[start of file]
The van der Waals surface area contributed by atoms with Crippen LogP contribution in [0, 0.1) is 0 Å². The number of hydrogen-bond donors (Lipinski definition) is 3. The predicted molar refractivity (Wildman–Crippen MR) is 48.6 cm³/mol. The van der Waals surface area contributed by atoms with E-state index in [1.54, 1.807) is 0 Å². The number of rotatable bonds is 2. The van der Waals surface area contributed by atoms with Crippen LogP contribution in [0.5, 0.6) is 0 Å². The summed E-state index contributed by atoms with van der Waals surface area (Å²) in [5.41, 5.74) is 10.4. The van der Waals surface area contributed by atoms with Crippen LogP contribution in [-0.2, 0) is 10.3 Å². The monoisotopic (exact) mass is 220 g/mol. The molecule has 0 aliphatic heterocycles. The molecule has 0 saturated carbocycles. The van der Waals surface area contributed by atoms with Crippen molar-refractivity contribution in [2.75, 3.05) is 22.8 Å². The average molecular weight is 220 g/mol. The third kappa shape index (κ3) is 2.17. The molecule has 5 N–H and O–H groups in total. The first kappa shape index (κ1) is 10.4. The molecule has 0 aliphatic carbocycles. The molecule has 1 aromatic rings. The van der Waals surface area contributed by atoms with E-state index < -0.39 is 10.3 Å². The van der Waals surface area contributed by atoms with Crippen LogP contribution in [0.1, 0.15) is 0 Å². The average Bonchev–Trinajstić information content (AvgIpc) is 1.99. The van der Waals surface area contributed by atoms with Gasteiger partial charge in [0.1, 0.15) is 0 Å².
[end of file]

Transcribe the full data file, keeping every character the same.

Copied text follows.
The van der Waals surface area contributed by atoms with Crippen LogP contribution in [0, 0.1) is 0 Å². The number of hydrogen-bond donors (Lipinski definition) is 3. The predicted molar refractivity (Wildman–Crippen MR) is 48.6 cm³/mol. The van der Waals surface area contributed by atoms with E-state index in [1.54, 1.807) is 0 Å². The number of rotatable bonds is 2. The van der Waals surface area contributed by atoms with Crippen LogP contribution in [0.5, 0.6) is 0 Å². The summed E-state index contributed by atoms with van der Waals surface area (Å²) in [5.41, 5.74) is 10.4. The van der Waals surface area contributed by atoms with Crippen LogP contribution in [-0.2, 0) is 10.3 Å². The monoisotopic (exact) mass is 220 g/mol. The molecule has 0 aliphatic heterocycles. The molecule has 0 saturated carbocycles. The van der Waals surface area contributed by atoms with Crippen molar-refractivity contribution in [2.75, 3.05) is 22.8 Å². The average molecular weight is 220 g/mol. The third kappa shape index (κ3) is 2.17. The molecule has 5 N–H and O–H groups in total. The first kappa shape index (κ1) is 10.4. The molecule has 0 aliphatic carbocycles. The molecule has 1 aromatic rings. The van der Waals surface area contributed by atoms with E-state index < -0.39 is 10.3 Å². The van der Waals surface area contributed by atoms with Crippen LogP contribution in [0.1, 0.15) is 0 Å². The average Bonchev–Trinajstić information content (AvgIpc) is 1.99. The van der Waals surface area contributed by atoms with Gasteiger partial charge in [0.1, 0.15) is 0 Å².